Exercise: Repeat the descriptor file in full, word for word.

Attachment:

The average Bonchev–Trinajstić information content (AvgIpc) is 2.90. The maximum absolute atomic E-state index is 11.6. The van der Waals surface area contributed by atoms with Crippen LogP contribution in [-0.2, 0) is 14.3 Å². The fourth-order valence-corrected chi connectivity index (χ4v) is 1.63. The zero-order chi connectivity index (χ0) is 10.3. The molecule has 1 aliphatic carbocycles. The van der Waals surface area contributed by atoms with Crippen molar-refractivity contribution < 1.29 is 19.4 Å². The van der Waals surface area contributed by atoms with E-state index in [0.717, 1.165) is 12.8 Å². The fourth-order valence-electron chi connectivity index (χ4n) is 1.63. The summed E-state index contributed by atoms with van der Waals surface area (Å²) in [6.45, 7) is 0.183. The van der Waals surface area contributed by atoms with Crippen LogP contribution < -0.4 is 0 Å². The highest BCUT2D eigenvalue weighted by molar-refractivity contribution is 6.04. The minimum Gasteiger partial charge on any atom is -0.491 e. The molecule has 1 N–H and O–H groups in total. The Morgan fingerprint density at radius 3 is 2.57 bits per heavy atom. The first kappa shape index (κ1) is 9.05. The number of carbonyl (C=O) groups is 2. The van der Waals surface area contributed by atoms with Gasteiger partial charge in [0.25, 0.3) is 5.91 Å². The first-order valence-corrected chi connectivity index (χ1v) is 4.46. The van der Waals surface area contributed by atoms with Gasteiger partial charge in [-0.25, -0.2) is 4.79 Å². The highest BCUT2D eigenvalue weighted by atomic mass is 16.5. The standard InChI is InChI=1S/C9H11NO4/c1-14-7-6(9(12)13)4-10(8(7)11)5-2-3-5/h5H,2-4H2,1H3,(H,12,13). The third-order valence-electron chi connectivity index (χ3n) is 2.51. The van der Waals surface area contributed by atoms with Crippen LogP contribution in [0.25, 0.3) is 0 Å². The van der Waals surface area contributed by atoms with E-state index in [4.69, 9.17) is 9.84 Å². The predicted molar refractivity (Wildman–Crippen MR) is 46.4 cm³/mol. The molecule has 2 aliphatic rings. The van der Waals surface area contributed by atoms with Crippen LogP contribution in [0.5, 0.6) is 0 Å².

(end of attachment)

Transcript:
The average Bonchev–Trinajstić information content (AvgIpc) is 2.90. The maximum absolute atomic E-state index is 11.6. The van der Waals surface area contributed by atoms with Crippen LogP contribution in [-0.2, 0) is 14.3 Å². The fourth-order valence-corrected chi connectivity index (χ4v) is 1.63. The zero-order chi connectivity index (χ0) is 10.3. The molecule has 1 aliphatic carbocycles. The van der Waals surface area contributed by atoms with Crippen molar-refractivity contribution < 1.29 is 19.4 Å². The van der Waals surface area contributed by atoms with E-state index in [0.717, 1.165) is 12.8 Å². The fourth-order valence-electron chi connectivity index (χ4n) is 1.63. The summed E-state index contributed by atoms with van der Waals surface area (Å²) in [6.45, 7) is 0.183. The van der Waals surface area contributed by atoms with Crippen LogP contribution < -0.4 is 0 Å². The highest BCUT2D eigenvalue weighted by molar-refractivity contribution is 6.04. The minimum Gasteiger partial charge on any atom is -0.491 e. The molecule has 1 N–H and O–H groups in total. The Morgan fingerprint density at radius 3 is 2.57 bits per heavy atom. The first kappa shape index (κ1) is 9.05. The number of carbonyl (C=O) groups is 2. The van der Waals surface area contributed by atoms with Gasteiger partial charge in [0.25, 0.3) is 5.91 Å². The first-order valence-corrected chi connectivity index (χ1v) is 4.46. The van der Waals surface area contributed by atoms with Gasteiger partial charge in [-0.25, -0.2) is 4.79 Å². The highest BCUT2D eigenvalue weighted by atomic mass is 16.5. The standard InChI is InChI=1S/C9H11NO4/c1-14-7-6(9(12)13)4-10(8(7)11)5-2-3-5/h5H,2-4H2,1H3,(H,12,13). The third-order valence-electron chi connectivity index (χ3n) is 2.51. The van der Waals surface area contributed by atoms with Crippen LogP contribution in [0.25, 0.3) is 0 Å². The van der Waals surface area contributed by atoms with E-state index in [4.69, 9.17) is 9.84 Å². The predicted molar refractivity (Wildman–Crippen MR) is 46.4 cm³/mol. The molecule has 2 aliphatic rings. The van der Waals surface area contributed by atoms with Crippen LogP contribution in [0.5, 0.6) is 0 Å².